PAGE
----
Reputation is all about having advocates to support you in time of crisis. An article in today’s Wall Street Journal on Lehman Brothers CFO, Erin Callan, supports this side benefit of building relationships before you need them. “To squash fears that Lehman could face the same kind of liquidity squeeze as Bear (now being acquired by J.P. Morgan Chase & Co.), Ms. Callan has had hundreds of face-to-face meetings and phone calls with investors and trading partners. She aggressively roots out rumors, even while pushing her bosses to disclose more financial information.” Sounds to me like she is out winning the vote every day.
The risk is often worth the reward.
I guess there is something for everyone and every profession. I have blogged before about reputationdefender. The company (whose slogan is “watch your back”) helps individuals and families defend their reputations by getting negative comments taken down from the Internet, lowered in the search rankings or explained more accurately. They counsel individual and organizations on strategies for removing harmful information which is ultimately a good thing. Now there is politiciandefender.com for those politicos who need to counter negative or untrue bloggerisms with truthful messages. As the site says, “The program is designed to build personal branding online and minimize harmful blog posts that would influence an election. Our company allows politicians to hire our bloggers to create posts on social media venues and blogs throughout the Internet in an effort to get the target message across.” In essence, the company will counterpunch or should I say counterpost right back when a politician’s reputation is being pummeled. I guess there truly is something for everyone and expect soon to see celebritydefender, professordefender, prdefender, lawyerdefender, doctordefender, cashierdefender, computerhelplinedefender, etc. You see where this is going.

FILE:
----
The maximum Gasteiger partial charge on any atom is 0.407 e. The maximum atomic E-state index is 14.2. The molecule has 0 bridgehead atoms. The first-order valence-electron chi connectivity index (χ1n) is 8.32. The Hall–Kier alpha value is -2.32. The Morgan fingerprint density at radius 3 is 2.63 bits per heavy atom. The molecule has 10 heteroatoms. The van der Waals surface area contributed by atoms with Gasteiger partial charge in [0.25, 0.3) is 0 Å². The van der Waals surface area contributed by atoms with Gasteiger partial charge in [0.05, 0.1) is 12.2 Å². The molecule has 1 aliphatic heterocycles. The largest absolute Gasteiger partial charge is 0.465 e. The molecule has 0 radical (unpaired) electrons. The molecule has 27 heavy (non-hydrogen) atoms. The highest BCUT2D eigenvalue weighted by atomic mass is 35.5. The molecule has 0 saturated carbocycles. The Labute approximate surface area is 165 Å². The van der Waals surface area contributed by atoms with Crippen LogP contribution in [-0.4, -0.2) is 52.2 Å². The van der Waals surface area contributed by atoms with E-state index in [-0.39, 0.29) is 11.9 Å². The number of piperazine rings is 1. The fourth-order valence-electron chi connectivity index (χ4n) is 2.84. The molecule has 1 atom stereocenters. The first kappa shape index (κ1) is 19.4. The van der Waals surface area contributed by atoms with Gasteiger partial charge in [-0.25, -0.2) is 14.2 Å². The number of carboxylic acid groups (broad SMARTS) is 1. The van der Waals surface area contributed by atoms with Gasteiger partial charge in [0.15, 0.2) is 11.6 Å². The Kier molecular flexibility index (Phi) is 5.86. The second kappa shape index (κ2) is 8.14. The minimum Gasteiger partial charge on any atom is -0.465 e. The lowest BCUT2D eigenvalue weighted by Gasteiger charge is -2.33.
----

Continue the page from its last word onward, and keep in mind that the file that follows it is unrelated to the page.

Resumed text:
On another subject, I am often asked what companies should do to reduce their ever-mounting reputation risk. As corruption, fraud, recalls, security breaches, tainted products and financial wrongdoing continues to escalate, one idea that deserves serious consideration is assigning reputation risk responsibilities to company boards, officers or outside firms. UBS recently announced that they would establish a stand-alone risk committee as part of their board restructuring. This committee would be responsible for assessing and being informed about management’s strategy for monitoring and managing corporate reputation threats. Financial Week has an excellent article by Jeff Nash on how companies are now in the hunt for hiring chief risk officers and fully understanding their own risk scenarios today. He quotes Spencer Stuart who told him that only 3% of S&P 500 companies had stand-alone risk committees as of 2007. That is not encouraging. Apparently Bear Stearns and Northern Rock had separate board risk committees which does not fill me with much confidence that they work as well as they should.